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Genotype-environment interaction in children's adjustment to parental separation.

Publication ,  Journal Article
O'Connor, TG; Caspi, A; Defries, JC; Plomin, R
Published in: Journal of child psychology and psychiatry, and allied disciplines
September 2003

Understanding the processes by which genetic risks lead to psychopathology is a key conceptual and methodological task for research. The current study, based on an at-risk adoption design, examines the hypothesis that the effect of genetic risk on children's behavioral/emotional problems and social adjustment is moderated by psychosocial risk, specifically parental separation.Data are based on the Colorado Adoption Project. One hundred and seventy-one adoptees, all of whom were placed in the adoptive home in early infancy, were assessed using a multi-method strategy at 12 years of age. Adoptees' adjustment was measured using parent and 'teacher reports on the Child Behavioral Checklist as well as observer ratings of social competence; all raters were blind to the biological background of the adoptee. Genetic risk was indexed by biological parents' self-reports of negative emotionality, which was completed prior to the adoption.By age 12 years, 23 of the 171 adoptees experienced a separation in the adoptive home. Correlation and regression analyses indicated that the association between genetic risk and child adjustment was moderated by parental separation. In the absence of parental separation, genetic risk was uncorrelated with adoptee adjustment; however, there were substantial and significant associations between individual differences in genetic diathesis and poor adjustment among the adoptees who experienced parental separation.The association between parental separation and children's behavioral/ emotional and social adjustment may not be entirely environmental in origin. Genetic vulnerability is accentuated by major psychosocial stresses, and this may partly explain the wide individual differences in children's adjustment to family transitions.

Duke Scholars

Published In

Journal of child psychology and psychiatry, and allied disciplines

DOI

EISSN

1469-7610

ISSN

0021-9630

Publication Date

September 2003

Volume

44

Issue

6

Start / End Page

849 / 856

Related Subject Headings

  • Social Adjustment
  • Male
  • Humans
  • Genotype
  • Genetic Predisposition to Disease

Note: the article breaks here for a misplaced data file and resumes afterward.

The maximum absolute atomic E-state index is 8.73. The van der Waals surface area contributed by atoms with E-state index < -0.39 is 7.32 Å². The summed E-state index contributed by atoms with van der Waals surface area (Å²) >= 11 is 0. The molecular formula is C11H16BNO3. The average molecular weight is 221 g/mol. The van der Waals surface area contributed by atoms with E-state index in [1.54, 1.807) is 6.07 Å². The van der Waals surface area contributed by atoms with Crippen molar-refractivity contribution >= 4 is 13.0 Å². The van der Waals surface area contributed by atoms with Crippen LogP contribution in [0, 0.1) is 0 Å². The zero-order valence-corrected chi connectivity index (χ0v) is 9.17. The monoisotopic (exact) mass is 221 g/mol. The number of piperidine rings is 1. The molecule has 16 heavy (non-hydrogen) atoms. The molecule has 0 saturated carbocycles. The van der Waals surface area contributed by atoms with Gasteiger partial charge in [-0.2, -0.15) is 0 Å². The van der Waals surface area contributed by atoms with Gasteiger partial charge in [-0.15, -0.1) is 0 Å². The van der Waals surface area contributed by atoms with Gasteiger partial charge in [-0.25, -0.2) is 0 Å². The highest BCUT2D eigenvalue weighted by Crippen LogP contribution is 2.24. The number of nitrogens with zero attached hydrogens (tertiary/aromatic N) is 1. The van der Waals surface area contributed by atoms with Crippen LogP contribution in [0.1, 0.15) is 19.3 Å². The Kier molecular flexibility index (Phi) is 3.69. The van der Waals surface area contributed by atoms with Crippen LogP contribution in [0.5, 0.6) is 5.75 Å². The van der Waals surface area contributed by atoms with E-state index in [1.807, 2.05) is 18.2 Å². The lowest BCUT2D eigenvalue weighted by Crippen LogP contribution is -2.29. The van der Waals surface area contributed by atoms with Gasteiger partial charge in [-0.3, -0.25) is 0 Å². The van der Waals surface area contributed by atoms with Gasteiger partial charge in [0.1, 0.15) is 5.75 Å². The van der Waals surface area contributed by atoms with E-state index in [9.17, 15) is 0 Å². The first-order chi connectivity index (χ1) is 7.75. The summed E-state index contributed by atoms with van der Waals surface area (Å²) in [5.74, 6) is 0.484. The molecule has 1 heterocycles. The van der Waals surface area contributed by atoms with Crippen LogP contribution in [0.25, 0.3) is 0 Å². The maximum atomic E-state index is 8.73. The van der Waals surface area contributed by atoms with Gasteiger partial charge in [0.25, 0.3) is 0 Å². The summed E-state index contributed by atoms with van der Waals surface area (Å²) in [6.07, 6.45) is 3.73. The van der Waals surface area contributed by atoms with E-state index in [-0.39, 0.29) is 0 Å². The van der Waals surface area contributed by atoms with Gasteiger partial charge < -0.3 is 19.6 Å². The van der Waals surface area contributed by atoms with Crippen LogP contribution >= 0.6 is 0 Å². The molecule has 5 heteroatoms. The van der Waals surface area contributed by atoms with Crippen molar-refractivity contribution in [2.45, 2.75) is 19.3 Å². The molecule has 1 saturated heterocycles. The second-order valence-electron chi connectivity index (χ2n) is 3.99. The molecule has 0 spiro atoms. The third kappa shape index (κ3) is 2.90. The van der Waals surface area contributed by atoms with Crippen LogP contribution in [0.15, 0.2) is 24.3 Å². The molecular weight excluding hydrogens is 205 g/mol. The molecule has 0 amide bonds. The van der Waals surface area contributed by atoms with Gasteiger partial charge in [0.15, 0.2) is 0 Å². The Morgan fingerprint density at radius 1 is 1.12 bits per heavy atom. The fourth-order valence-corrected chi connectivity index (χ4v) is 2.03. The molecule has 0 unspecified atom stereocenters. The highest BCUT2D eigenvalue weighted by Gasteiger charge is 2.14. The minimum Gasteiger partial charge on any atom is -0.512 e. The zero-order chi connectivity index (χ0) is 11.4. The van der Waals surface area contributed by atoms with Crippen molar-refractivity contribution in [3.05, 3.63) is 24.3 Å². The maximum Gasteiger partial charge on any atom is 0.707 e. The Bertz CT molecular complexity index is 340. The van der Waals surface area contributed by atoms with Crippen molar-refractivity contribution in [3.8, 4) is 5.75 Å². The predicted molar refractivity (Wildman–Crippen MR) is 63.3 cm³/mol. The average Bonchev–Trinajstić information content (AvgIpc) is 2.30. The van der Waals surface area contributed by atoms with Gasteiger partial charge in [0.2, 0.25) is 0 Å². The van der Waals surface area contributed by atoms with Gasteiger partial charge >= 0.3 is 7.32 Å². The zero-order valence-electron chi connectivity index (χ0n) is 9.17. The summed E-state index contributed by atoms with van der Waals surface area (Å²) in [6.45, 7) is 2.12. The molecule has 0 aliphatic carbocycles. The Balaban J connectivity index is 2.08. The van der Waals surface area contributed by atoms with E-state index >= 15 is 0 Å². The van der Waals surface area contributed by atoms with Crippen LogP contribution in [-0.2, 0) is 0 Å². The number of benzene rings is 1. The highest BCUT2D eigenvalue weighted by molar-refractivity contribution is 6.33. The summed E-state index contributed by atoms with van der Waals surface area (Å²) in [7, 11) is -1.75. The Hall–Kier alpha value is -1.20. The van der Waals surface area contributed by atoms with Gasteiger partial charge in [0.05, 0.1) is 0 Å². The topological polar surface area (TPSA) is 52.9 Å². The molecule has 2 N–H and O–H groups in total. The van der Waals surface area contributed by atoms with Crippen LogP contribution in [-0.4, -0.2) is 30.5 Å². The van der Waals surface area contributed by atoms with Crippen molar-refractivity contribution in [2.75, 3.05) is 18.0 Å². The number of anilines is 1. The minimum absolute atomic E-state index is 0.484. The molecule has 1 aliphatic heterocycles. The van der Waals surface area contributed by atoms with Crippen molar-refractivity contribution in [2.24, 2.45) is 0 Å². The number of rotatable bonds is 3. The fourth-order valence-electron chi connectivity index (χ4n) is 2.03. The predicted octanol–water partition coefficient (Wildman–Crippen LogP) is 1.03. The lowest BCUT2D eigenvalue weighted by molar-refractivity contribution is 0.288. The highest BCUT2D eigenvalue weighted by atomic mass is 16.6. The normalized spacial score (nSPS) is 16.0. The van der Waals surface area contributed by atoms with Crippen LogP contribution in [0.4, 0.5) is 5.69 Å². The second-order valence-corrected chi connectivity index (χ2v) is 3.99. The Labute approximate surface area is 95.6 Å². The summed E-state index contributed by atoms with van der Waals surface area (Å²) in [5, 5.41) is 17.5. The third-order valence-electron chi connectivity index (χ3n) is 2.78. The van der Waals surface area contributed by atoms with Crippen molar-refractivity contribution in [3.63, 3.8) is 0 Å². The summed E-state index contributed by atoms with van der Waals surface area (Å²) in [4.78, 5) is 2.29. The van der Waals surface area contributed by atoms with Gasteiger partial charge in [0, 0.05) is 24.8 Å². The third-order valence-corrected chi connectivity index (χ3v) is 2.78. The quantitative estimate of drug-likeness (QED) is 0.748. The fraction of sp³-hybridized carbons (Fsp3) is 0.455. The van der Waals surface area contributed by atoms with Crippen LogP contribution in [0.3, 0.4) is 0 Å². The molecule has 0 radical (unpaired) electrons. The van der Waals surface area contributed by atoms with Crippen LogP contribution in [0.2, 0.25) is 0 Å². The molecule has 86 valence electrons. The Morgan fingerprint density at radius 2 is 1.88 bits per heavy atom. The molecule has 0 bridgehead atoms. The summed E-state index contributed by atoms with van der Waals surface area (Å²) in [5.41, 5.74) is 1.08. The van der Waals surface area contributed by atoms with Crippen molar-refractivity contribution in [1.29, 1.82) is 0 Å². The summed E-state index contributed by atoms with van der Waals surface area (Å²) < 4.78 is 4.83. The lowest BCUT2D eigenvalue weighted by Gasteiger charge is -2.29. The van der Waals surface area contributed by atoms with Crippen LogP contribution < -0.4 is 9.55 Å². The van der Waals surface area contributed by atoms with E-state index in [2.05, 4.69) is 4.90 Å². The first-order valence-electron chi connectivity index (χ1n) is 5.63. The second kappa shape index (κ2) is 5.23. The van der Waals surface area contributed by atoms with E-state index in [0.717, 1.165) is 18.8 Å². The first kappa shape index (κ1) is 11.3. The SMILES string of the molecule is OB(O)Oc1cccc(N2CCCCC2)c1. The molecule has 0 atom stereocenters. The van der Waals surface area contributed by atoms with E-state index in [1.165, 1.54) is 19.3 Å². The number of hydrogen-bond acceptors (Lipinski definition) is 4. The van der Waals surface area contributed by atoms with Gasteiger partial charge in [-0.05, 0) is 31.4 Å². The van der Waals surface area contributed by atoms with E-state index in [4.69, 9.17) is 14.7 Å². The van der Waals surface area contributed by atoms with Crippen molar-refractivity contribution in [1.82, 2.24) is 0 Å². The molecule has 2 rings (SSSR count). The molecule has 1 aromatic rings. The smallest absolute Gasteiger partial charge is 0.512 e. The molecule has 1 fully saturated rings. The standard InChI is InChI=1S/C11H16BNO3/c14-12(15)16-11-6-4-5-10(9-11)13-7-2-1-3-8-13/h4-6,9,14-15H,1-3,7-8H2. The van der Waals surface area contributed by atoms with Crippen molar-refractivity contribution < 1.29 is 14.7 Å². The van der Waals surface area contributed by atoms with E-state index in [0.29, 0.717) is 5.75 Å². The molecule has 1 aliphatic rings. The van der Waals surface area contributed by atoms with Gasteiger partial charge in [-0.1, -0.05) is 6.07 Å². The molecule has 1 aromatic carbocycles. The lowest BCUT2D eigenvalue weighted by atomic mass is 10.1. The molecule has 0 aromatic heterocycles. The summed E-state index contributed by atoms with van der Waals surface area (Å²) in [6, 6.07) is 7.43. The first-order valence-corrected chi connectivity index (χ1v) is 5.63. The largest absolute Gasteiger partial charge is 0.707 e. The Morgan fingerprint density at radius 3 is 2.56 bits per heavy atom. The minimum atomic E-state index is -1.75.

• Female
  • Environment
  • Divorce
  • Developmental & Child Psychology
  • Colorado
 

Citation

APA
Chicago
ICMJE
MLA
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O’Connor, T. G., Caspi, A., Defries, J. C., & Plomin, R. (2003). Genotype-environment interaction in children's adjustment to parental separation. Journal of Child Psychology and Psychiatry, and Allied Disciplines, 44(6), 849–856. https://doi.org/10.1111/1469-7610.00169
O’Connor, Thomas G., Avshalom Caspi, John C. Defries, and Robert Plomin. “Genotype-environment interaction in children's adjustment to parental separation.Journal of Child Psychology and Psychiatry, and Allied Disciplines 44, no. 6 (September 2003): 849–56. https://doi.org/10.1111/1469-7610.00169.
O’Connor TG, Caspi A, Defries JC, Plomin R. Genotype-environment interaction in children's adjustment to parental separation. Journal of child psychology and psychiatry, and allied disciplines. 2003 Sep;44(6):849–56.
O’Connor, Thomas G., et al. “Genotype-environment interaction in children's adjustment to parental separation.Journal of Child Psychology and Psychiatry, and Allied Disciplines, vol. 44, no. 6, Sept. 2003, pp. 849–56. Epmc, doi:10.1111/1469-7610.00169.
O’Connor TG, Caspi A, Defries JC, Plomin R. Genotype-environment interaction in children's adjustment to parental separation. Journal of child psychology and psychiatry, and allied disciplines. 2003 Sep;44(6):849–856.
Journal cover image

Published In

Journal of child psychology and psychiatry, and allied disciplines

DOI

EISSN

1469-7610

ISSN

0021-9630

Publication Date

September 2003

Volume

44

Issue

6

Start / End Page

849 / 856

Related Subject Headings

  • Social Adjustment
  • Male
  • Humans
  • Genotype
  • Genetic Predisposition to Disease
  • Female
  • Environment
  • Divorce
  • Developmental & Child Psychology
  • Colorado